Buckingham is a small market town located within north Buckinghamshire and its countryside. The surrounding area is extremely green and rural and scattered with scenic villages. The town itself is also very picturesque, numerous Georgian buildings line the streets and there is a small castle in the centre. It well deserves the title designated by the local authority as ''The jewel in the crown of Aylesbury Vale'. Its population is growing with the extensions of the major outlying estates and now stands at about 10,000. 'Quaint' and 'Charming' are the adjectives tourists most frequently use about the town at the end of their visit, usually just prior to heading off for the more heady excitement to be found at nearby Milton Keynes (15 miles away). The central Norman castle/gaol now functions as an information centre and a museum. There are numerous small shops along the high street and other pedestrianised areas. The shop lack variety and there are virtually no clothes shops to be found. The town centre has suffered since the opening of a large Tesco store out of town. Parking is limited, especially since the square was revamped and pedestrianised. A small market runs on Tuesdays and also Saturdays when an even smaller antiques market accompanies it. There are several hotels that vary in facilities and atmosphere. The Four Pillars Hotel is located out of the town centre and its food and accommodation are nothing to shout about, but it does possess a swimming pool. The Harvester (also known as the White Hart) is slightly more expensive but is right in the centre, has an excellent restaurant and is home to the town's most popular bar. For a small town, Buckingham possesses an extraordinary number of pubs, which are mainly small but cheerful. Particular favourites include the Harvester, the Junction and the Kings Head. The traditional atmosphere of the time prevents any sort of nightlife after the pubs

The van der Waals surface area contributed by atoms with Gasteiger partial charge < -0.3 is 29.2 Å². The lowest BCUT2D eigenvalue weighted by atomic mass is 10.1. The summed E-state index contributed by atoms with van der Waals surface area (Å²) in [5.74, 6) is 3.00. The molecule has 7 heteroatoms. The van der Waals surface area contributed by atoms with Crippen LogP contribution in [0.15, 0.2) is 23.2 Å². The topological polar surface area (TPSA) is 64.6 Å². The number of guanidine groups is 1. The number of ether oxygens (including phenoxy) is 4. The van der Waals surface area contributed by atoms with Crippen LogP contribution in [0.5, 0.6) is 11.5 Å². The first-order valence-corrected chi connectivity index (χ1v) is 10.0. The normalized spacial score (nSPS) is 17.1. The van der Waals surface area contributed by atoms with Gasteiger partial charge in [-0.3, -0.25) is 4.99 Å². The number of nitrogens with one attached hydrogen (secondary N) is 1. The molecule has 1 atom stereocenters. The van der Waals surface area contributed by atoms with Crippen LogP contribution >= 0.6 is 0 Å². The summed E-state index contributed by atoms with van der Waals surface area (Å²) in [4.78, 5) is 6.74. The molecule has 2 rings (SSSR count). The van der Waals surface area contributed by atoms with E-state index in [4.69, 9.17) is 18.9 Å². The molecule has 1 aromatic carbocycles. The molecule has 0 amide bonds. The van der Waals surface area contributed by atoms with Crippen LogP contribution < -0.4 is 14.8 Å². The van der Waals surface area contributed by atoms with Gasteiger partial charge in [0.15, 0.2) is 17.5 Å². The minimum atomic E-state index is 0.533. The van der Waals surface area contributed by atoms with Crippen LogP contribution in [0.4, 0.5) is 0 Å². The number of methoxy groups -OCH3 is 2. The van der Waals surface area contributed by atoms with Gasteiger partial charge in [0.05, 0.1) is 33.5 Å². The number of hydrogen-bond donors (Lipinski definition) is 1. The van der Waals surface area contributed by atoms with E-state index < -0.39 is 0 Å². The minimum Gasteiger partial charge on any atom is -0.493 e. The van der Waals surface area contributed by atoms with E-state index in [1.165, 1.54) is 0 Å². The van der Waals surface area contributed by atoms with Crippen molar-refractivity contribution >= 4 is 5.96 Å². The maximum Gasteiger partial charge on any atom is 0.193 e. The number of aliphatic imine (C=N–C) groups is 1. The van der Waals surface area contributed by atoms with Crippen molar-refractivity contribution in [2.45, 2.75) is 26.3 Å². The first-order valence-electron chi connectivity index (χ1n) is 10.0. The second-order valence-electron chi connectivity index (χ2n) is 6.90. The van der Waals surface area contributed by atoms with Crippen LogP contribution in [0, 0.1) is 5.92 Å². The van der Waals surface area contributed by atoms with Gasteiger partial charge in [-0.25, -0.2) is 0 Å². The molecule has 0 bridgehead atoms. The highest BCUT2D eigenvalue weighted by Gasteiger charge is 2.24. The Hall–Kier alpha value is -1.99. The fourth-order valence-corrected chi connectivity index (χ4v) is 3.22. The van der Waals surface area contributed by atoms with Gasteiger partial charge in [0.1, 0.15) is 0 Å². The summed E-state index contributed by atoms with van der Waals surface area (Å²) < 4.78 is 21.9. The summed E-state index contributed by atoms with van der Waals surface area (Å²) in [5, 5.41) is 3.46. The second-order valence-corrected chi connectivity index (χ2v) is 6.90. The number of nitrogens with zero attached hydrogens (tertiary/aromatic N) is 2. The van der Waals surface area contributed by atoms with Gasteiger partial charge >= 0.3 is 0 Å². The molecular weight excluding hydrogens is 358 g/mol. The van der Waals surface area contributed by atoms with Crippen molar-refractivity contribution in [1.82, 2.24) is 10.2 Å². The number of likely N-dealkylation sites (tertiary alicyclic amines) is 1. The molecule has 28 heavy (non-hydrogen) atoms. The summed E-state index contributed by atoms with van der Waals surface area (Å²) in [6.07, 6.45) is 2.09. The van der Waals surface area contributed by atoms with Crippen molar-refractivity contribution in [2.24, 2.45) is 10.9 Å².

close, except for the annual visit of the fair in October. Restaurants include Chinese, Indian and Italian and there are numerous coffee shops and cafes. The town boasts several schools, including the Royal Latin School, one of the oldest in the country. It is also home to the country's only private University, which attracts students from all around the globe, introducing a multicultural element to the town that is rarely found in the rest of this area. Nearby attractions include Silverstone racing circuit and Stowe Landscape gardens that are free to National Trust members and well worth a stroll in even if you are not. Stowe School itself is also open to visitors, however it is owned by English Heritage and opening times are sporadic to say the least. Stowe is two miles away and runs a number of events throughout the year, which include memorable open-air black tie firework and classical music evenings. Also of note are the two Roman Burial mounds in nearby village of Thornborough, alongside the only surviving medieval bridge in the country.